[-empyre-] to all members: what is e-poetry to you
men2 at columbia.edu
Sat Mar 7 22:10:19 EST 2009
My "bar" answer (though I generally eschew bars) to "What is E-poetry":
[depending on the glazed over eyes of the person I'm speaking to, I will
stop at one of the line breaks]
"Electronic poetry is poetry that does stuff,
like respond to interaction with the reader or display itself
differently each time you look at it or is poetry combined with other
media such as video or images or sounds, or is presented in a medium
other than black words on white paper.
In e-poetry, the text is often dynamic rather than fixed in advance, and
some e-poems allow readers to change the text or contribute to it, so
that e-poems are in a sense collaborations between readers and writers.
Even if readers cannot change the content, the e-poem may develop on its
own through randomized processes or by responding to the on- or off-
for example some e-poetry uses the web as a source for words and images,
either in a piecemeal way, such as a poem which is generated based on a
few random words -- or words provided by readers -- and then uses search
engines to find illustrations. Or the poem can use large amounts of
online data in the aggregate, such as displaying a representation of
all the search words anyone has put into Google in the last 5 minutes or
scanning hundreds of blogs to distill the zeitgeist of the blogosphere.
Usually e-poetry is viewed on a computer (that's e for electronic),
often on the web in my work, because I like the idea of being able to
distribute the work for free all over the world and discuss it with
people online, but e-poetry can also be part of a gallery installation
that might contain electronics inside.
It could then use traditional art materials, including sculpture as well
as ordinary objects as in installation art.
Another, newer, way for e-poetry to be presented is on mobile devices,
sometimes making use of GPS so that the poem can react to the reader's
location. Mobile e-poetry may also allow readers to contribute to the
poem by texting or using the device's web browser, and readers may also
be able to interact with each other.
E-poetry is also sometimes performed live, often with audience
participation. The presenter may use a computer with the audience
providing suggestions, or else the audience may participate using their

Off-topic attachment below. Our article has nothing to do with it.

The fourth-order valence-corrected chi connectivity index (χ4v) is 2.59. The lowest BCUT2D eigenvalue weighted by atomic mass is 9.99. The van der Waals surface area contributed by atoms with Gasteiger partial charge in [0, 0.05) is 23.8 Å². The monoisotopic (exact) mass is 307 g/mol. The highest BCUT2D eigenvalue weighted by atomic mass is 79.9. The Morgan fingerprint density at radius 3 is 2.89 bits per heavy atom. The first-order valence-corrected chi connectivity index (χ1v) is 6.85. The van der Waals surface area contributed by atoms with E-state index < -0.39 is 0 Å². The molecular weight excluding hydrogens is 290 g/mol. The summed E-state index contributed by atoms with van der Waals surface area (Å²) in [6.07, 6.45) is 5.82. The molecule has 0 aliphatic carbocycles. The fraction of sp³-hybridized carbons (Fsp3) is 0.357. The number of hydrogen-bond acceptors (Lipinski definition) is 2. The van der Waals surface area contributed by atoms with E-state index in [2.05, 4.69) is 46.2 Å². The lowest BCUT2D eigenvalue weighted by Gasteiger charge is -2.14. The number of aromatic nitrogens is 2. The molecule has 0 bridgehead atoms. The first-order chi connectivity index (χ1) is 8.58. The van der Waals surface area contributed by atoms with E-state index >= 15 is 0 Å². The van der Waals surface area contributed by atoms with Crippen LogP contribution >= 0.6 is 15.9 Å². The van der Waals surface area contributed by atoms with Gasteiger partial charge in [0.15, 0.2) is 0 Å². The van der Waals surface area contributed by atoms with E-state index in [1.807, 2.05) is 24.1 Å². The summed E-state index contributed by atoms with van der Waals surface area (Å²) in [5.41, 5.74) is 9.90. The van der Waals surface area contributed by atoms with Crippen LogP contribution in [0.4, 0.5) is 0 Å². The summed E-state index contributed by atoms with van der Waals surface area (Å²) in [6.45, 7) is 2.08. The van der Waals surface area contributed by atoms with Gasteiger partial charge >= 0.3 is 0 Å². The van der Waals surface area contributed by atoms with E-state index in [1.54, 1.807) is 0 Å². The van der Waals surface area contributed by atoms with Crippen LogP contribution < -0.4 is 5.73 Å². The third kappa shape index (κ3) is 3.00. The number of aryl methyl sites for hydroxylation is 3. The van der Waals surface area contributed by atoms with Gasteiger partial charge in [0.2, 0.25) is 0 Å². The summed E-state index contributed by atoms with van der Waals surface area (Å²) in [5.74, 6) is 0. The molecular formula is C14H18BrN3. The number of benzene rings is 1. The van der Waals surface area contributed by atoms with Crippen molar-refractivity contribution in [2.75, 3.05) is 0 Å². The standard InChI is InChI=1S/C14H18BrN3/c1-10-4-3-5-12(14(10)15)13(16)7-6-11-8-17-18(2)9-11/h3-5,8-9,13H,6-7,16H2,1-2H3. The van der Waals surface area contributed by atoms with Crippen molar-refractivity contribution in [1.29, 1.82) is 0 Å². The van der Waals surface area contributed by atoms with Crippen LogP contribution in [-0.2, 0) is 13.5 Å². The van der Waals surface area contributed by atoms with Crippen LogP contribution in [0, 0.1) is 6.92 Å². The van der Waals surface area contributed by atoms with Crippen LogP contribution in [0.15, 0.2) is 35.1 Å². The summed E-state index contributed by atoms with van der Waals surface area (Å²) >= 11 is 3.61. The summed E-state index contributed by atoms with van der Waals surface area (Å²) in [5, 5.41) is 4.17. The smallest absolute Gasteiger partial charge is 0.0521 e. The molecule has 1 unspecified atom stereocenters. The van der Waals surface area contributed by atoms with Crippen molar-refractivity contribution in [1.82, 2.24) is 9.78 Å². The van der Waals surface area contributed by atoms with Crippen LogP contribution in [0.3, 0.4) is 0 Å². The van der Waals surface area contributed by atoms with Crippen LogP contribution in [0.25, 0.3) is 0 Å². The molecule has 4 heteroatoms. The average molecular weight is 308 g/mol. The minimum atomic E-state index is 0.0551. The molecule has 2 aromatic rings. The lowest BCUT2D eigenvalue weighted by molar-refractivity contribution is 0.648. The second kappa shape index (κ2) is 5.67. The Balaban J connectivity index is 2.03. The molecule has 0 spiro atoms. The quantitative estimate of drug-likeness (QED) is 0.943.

own computers or cellphones,
The audience could be in a room with the presenter or be "present" via
the internet. The main difference with performance is that it occurs at
a specific time with a defined audience who often can interact with the
work, the presenter, and each other.
Each performance of the same work is unique, either substantively (due
to audience participation and the work itself providing unique output)
or just because a live person or even a computer doesn't sound the same
each time they recite the same speech.
E-poetry is part of "new media" but the ideas go as far back as the
origins of literature, so it isn't totally new. For example hypertext,
ie text with links providing additional details when you click on them,
was used a lot in early e-poetry to make texts whose elements came in
unpredictable orders with varying levels of detail depending on what the
However all literary texts are hypertextual in the sense that they
contain literary and historical allusions, evoking a web of ideas in the
In particular, ancient epics are inherently hypertextual because they
have digressions which are optional (they would be optional if a bard
were performing the text to a live audience as these texts were
originally presented) such as the lineages of people and objects (ie
Achilles' shield in the Iliad) and also each mention of a person or
place evokes a back-story in the reader's head because readers of epics
are expected to already be familiar with the major characters and stories.
But modernist and postmodern poetry is a more direct influence on
e-poetry as the use of collaged quotations from other sources (for
example in The Wasteland) and fugal constructions where many themes and
stories weave in and out of a poem prefigures hypertext, linking to
outside sources, and remixes/mashups.
E-poetry also has its origins in other "new" twentieth century art and
literary movements, such as performance art, Outsider art, mail art,
tactical art, conceptual art, video art, installation art, sound art,
concrete poetry, comics, animation, electronic music and electronic
composition, hiphop/rap etc. E-poetry also uses theater, film, and
photography as basic elements and for inspiration. E-poetry makes
obvious use of computer technology but is also informed by other
technological and scientific fields, such as linguisitics, mathematics,
physics, biology, nanotechnology, medicine (especially neuroscience),
sociology, as well as by the culture (and pop culture) of the Internet
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